Abilify (aripiprazole) Linked to Compulsive Gambling
The Food and Drug Administration (FDA) has recently warned of cases in which patients taking the antipsychotic medication Abilify (aripiprazole) have experienced uncontrollable urges to gamble, which has deeply affected the lives of thousands of individuals and families.
Although pathological gambling was already listed as a reported side effect in the current aripiprazole drug labels, the FDA noted, “This description does not entirely reflect the nature of the impulse-control risk.”
As a result, the FDA is adding a new mandate to include the entire list of potential compulsive behaviors. These warnings will be added to the drug labels and the patient Medication Guides for all aripiprazole products.
Aripiprazole is sold under the brand names Abilify, Abilify Maintena, Aristada, and also as generics. It is manufactured by Otsuka Pharmaceutical Co. and Alkermes PLC.
Joseph Lyon is a highly-rated pharmaceutical attorney, representing clients in various class action and mass tort suits nationwide. Currently, Mr. Lyon is representing patients of Yaz, Abilify, Testosterone Therapy, and numerous other personal injury claims.
Who is at Risk?
The FDA said in it last warning that anyone taking the medication, including children, can be affected by a compulsion to gamble, drink alcohol, eat or spend money excessively, as well as experience an increased impulse to engage in sex.
In the majority of reported cases, patients with no prior history of the compulsive behaviors listed above had uncontrollable urges soon after starting aripiprazole treatment.
In studies, within days to weeks of reducing the dose or discontinuing aripiprazole, these urges or compulsions are resolved completely. Some cases reported the return of compulsive behaviors when patients restarted aripiprazole.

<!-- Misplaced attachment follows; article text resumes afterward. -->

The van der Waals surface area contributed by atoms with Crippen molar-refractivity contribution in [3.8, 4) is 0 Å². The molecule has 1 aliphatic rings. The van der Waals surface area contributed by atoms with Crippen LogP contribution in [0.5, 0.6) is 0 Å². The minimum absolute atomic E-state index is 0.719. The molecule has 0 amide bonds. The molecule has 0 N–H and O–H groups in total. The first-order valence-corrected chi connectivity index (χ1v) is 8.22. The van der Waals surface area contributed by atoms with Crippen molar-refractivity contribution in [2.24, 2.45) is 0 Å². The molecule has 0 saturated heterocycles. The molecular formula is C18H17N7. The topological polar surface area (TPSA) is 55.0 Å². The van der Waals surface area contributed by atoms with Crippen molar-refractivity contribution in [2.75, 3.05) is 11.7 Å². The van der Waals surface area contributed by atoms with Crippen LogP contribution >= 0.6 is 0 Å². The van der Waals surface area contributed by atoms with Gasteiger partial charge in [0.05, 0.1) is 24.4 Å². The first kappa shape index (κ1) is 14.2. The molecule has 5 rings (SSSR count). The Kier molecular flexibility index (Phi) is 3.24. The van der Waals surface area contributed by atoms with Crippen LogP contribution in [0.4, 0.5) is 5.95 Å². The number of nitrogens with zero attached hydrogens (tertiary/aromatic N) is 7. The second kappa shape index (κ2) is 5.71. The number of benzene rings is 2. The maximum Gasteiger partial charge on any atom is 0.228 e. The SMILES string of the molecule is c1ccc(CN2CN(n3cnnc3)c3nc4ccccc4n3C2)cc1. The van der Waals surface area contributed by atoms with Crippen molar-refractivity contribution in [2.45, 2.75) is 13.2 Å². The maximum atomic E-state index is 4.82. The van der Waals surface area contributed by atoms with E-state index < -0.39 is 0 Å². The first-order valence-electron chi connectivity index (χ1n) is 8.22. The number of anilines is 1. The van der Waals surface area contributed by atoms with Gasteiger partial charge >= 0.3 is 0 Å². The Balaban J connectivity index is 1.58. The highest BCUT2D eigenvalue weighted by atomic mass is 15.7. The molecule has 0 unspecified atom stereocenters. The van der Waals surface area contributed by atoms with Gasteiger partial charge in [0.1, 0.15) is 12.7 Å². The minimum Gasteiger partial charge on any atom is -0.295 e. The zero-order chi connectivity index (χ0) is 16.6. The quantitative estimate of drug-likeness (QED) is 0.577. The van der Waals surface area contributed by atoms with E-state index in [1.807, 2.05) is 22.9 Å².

A Widespread Impulse-Control Issue
Studies suggest these dangerous urges are not rare at all. In fact, as many as 10 percent of patients may experience issues with impulse control.
Thomas Moore, of the Institute of Safe Medication Practices (ISMP), said “It’s an astronomical rate, in terms of adverse event risk.”
Moore also notes that many events go unreported because many people are embarrassed to tell doctors about these kinds of pathological behaviors.
When considering the number of patients taking this particular drug, thousands who could be at risk. In 2015, approximately 7.7 million prescriptions for oral aripiprazole were dispensed. Around 1.6 million patients in the US received an outpatient prescription for aripiprazole.
Who is treated with Abilify?
Aripiprazole is used to treat certain mental disorders. Aripiprazole has been used to treat a number of conditions, including the following:
• Parkinson’s disease
• Restless leg syndrome
• Bipolar disorder
• Tourette’s disorder
• Depression (in combination with antidepressants)
Clinical Studies and Reports of Adverse Reactions
The FDA Adverse Event Reporting System database and other literature available through mid-January 2016 identified 184 case reports indicating an association between aripiprazole and impulse-control problems.
This is not only a recent finding. Impulse-control disorders, and pathological behaviors such as compulsive gambling, shopping, eating, and hypersexuality, have long been reported in association with the use of dopamine agonist drugs. Such cases of impulse control have been reported to the FDA for the last 15 years, since the drug was approved in the US in November 2002.
From foreign and domestic reports, there are over 710 impulse-control disorder events reported in recipients of dopamine receptor agonist drugs.
The recent decision by the FDA further bolsters these prior concerns.
In its recent warning, the FDA said those taking Abilify, or any derivative of aripiprazole, should be watched by caregivers or doctors “in order to prevent or limit possible harm.” The agency recommends the following for patients and healthcare providers:
• Health care professionals should make patients aware of the risk when prescribing aripiprazole.
• Patients and caregivers should proactively monitor for changes in behavior or compulsive urges.
• If urges occur, consider reducing the dose or discontinuing the drug. However, patients should not suddenly stop taking their aripiprazole medicine without first talking to their health care professional.
If you or a loved one have suffered from unusual compulsive behaviors after taking Abilify and have questions about the legal remedies available to improve quality of life and medical care, contact The Lyon Firm (800) 513-2403. You will speak directly with Mr. Lyon, and he will help you answer these critical questions.